Memory compression in ITK-SNAP

ITK-SNAP is a software application used to segment structures in 3D medical images. It is the product of a decade-long collaboration between Paul Yushkevich, Ph.D., of the Penn Image Computing and Science Laboratory (PICSL) at the University of Pennsylvania, and Guido Gerig, Ph.D., of the Scientific Computing and Imaging Institute (SCI) at the University of Utah, whose vision was to create a tool that would be dedicated to a specific function, segmentation, and would be easy to use and learn. ITK-SNAP is free, open-source, and multi-platform.

Internally, ITK-SNAP keeps both image grey-values and segmentation labels as 16-bit integers. It also keeps an undo image, so normally 6 bytes are allocated for each image voxel. The segmentation layer usually contains small number of labels, and they are grouped together into large chunks, which makes it a perfect target for run-length encoding (RLE) to save working memory (RAM). The savings are significant for large images.

ITK-SNAP Version Image (Size MVox) Number of labels Private Working Set (MB) Commit Size (MB) PWS difference Commit difference
3.x nightly  None (0) 0 75 154 100% 100%
3.x nightly vb-seg (116) 9 626 731 100% 100%
3.x nightly wb-seg (390) 58672 2912 3058 100% 100%
dev_3.6 None (0) 0 80 165 +6% +7%
dev_3.6 vb-seg (116) 9 403 508 -36% -31%
dev_3.6 wb-seg (390) 58672 2032 2267 -30% -26%

The above table depicts memory savings of RLE implementation. 6% higher memory consumption without any image loaded probably comes from differences in compiler used (3.x nightly was downloaded, dev_3.6 locally compiled). The private working set is physical memory used, commit size is total allocated memory of the process. The decrease is slightly less than a third. Considering that about a third of the memory is dedicated to segmentation image, it means that RLE is very effective for the two typical test images used. In fact, the RLE compression ratio is 44x and 20x for the two test images used!

A run-length encoded image type (RLEImage) was implemented, designed to fit into Insight ToolKit (ITK), along with accompanying iterators and a region of interest image filter. Region of interest image filter has three scpecialized variants, so it can be used both to extract a subregion from an RLEImage, as well as convert between itk::Image and RLEImage (optionally with a subregion operation).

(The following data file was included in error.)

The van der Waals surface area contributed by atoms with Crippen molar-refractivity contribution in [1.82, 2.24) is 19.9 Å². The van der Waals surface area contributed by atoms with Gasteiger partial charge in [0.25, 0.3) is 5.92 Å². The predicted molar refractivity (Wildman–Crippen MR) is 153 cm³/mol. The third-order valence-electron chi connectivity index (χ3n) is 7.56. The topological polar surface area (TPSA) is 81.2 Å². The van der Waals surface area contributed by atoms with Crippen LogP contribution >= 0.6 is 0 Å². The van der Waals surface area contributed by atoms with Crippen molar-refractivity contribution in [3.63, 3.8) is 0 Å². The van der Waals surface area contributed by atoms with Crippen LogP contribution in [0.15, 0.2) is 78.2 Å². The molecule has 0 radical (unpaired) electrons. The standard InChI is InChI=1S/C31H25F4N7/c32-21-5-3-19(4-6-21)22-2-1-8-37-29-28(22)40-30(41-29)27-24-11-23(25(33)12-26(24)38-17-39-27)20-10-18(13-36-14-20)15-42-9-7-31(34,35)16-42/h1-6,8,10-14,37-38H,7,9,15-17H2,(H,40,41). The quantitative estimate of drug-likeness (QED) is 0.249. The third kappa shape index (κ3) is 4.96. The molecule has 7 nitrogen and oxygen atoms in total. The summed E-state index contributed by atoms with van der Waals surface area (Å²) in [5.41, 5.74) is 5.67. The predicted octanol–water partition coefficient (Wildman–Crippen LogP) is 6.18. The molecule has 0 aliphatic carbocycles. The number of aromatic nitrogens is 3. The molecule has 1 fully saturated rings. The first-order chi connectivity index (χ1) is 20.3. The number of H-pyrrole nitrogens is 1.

As image slicing is executed whenever mouse is scrolled or clicked, special care has been taken to keep it fast. To this end, slicing filter has a multithreaded implementation. For slicing planes which are parallel to RLE axis it is even faster than slicing without memory compression!

Durations in milliseconds Dimensions itk::LabelMap naiveRLE SNAP+RLE SNAP-noRLE pureITK
Image Labels X Y Z X Y Z X Y Z X Y Z X Y Z X Y Z
MRIcrop-seg.gipl.gz 9 78 110 64 5.1 3.9 4.1 3.0 2.7 2.7 1.3 0.2 0.3 0.5 0.4 0.5 2.0 0.3 0.3
brainParc.mha 114 256 256 256 51.0 39.2 39.0 33.3 28.3 28.2 11.7 1.1 1.0 5.2 3.6 3.6 10.3 0.5 0.4
vb-seg.mha 9 640 633 299 105.9 71.5 94.8 68.0 61.1 63.1 30.0 2.9 5.6 22.5 10.4 21.8 26.3 0.6 0.7
wb-seg.nrrd 58672 512 512 1559 993.6 912.1 874.7 472.1 392.6 386.6 154.2 15.4 8.1 73.9 43.4 14.1 79.1 1.4 0.6

The above table shows average slicing duration (in milliseconds) of several different slicing implementations. ITK-SNAP's pre-existing slicing code without memory compression is somewhat slower than pure ITK implementation because it does image flipping on the fly, and it is single-threaded too. The case of slicing perpendicular to X (RLE axis) is slower than non-compressed version, but only about twice slower. Slicing along other axes is faster, in same cases more than twice faster, so dual-core multi-threading alone cannot explain it. My conclusion is that taking advantage of RLE structure is reducing number of memory reads, which is the expensive operation in today's computers.

The code is currently commited to dev_3.6 git branch of ITK-SNAP. Once its stability has been proven, it could be integrated it into Insight ToolKit (ITK). This will enable other applications to take advantage of RLE compressed images.

Questions or comments are always welcome!